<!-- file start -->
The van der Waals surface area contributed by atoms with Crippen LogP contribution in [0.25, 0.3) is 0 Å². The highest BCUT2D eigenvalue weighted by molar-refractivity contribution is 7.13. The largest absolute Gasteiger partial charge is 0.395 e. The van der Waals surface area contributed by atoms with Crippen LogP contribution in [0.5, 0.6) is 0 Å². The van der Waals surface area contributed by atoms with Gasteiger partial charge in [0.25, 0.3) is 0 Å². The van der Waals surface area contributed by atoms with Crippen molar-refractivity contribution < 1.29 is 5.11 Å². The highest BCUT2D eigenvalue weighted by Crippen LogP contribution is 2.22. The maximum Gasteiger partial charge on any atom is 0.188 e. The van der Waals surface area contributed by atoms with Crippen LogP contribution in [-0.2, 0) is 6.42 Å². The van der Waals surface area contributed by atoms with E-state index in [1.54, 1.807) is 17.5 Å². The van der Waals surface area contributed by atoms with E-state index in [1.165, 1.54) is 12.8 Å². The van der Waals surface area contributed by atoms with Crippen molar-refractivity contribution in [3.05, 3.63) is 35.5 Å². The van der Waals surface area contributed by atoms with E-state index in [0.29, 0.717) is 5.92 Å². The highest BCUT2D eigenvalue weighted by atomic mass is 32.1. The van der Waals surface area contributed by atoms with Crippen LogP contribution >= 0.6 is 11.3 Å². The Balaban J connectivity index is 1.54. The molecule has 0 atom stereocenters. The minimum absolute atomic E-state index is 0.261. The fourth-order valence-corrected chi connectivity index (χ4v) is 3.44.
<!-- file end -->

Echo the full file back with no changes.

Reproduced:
The van der Waals surface area contributed by atoms with Crippen LogP contribution in [0.25, 0.3) is 0 Å². The highest BCUT2D eigenvalue weighted by molar-refractivity contribution is 7.13. The largest absolute Gasteiger partial charge is 0.395 e. The van der Waals surface area contributed by atoms with Crippen LogP contribution in [0.5, 0.6) is 0 Å². The van der Waals surface area contributed by atoms with Gasteiger partial charge in [0.25, 0.3) is 0 Å². The van der Waals surface area contributed by atoms with Crippen molar-refractivity contribution < 1.29 is 5.11 Å². The highest BCUT2D eigenvalue weighted by Crippen LogP contribution is 2.22. The maximum Gasteiger partial charge on any atom is 0.188 e. The van der Waals surface area contributed by atoms with Crippen LogP contribution in [-0.2, 0) is 6.42 Å². The van der Waals surface area contributed by atoms with E-state index in [1.54, 1.807) is 17.5 Å². The van der Waals surface area contributed by atoms with E-state index in [1.165, 1.54) is 12.8 Å². The van der Waals surface area contributed by atoms with Crippen molar-refractivity contribution in [3.05, 3.63) is 35.5 Å². The van der Waals surface area contributed by atoms with E-state index in [0.29, 0.717) is 5.92 Å². The highest BCUT2D eigenvalue weighted by atomic mass is 32.1. The van der Waals surface area contributed by atoms with Crippen LogP contribution >= 0.6 is 11.3 Å². The Balaban J connectivity index is 1.54. The molecule has 0 atom stereocenters. The minimum absolute atomic E-state index is 0.261. The fourth-order valence-corrected chi connectivity index (χ4v) is 3.44.